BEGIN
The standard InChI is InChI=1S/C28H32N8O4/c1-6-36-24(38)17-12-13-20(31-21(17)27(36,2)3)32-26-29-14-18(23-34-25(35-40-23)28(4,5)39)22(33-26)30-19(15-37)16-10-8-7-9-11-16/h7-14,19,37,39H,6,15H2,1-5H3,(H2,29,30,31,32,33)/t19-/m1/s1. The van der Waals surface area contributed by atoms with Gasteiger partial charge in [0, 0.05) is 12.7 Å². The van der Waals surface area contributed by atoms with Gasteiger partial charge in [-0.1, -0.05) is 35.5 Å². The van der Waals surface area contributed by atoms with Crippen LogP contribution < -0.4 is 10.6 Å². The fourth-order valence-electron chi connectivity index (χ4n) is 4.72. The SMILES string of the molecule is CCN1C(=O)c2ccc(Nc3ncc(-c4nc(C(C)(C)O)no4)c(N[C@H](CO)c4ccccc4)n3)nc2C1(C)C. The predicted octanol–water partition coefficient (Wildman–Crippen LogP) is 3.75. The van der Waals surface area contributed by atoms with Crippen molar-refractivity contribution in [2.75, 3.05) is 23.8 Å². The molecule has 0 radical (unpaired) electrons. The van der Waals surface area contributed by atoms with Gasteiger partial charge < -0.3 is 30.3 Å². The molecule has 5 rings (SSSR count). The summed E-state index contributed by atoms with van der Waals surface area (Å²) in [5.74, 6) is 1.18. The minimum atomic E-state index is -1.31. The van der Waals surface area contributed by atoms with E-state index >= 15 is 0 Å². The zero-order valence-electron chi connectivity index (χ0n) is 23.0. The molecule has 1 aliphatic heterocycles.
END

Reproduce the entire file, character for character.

The standard InChI is InChI=1S/C28H32N8O4/c1-6-36-24(38)17-12-13-20(31-21(17)27(36,2)3)32-26-29-14-18(23-34-25(35-40-23)28(4,5)39)22(33-26)30-19(15-37)16-10-8-7-9-11-16/h7-14,19,37,39H,6,15H2,1-5H3,(H2,29,30,31,32,33)/t19-/m1/s1. The van der Waals surface area contributed by atoms with Gasteiger partial charge in [0, 0.05) is 12.7 Å². The van der Waals surface area contributed by atoms with Gasteiger partial charge in [-0.1, -0.05) is 35.5 Å². The van der Waals surface area contributed by atoms with Crippen LogP contribution < -0.4 is 10.6 Å². The fourth-order valence-electron chi connectivity index (χ4n) is 4.72. The SMILES string of the molecule is CCN1C(=O)c2ccc(Nc3ncc(-c4nc(C(C)(C)O)no4)c(N[C@H](CO)c4ccccc4)n3)nc2C1(C)C. The predicted octanol–water partition coefficient (Wildman–Crippen LogP) is 3.75. The van der Waals surface area contributed by atoms with Crippen molar-refractivity contribution in [2.75, 3.05) is 23.8 Å². The molecule has 0 radical (unpaired) electrons. The van der Waals surface area contributed by atoms with Gasteiger partial charge < -0.3 is 30.3 Å². The molecule has 5 rings (SSSR count). The summed E-state index contributed by atoms with van der Waals surface area (Å²) in [5.74, 6) is 1.18. The minimum atomic E-state index is -1.31. The van der Waals surface area contributed by atoms with E-state index >= 15 is 0 Å². The zero-order valence-electron chi connectivity index (χ0n) is 23.0. The molecule has 1 aliphatic heterocycles.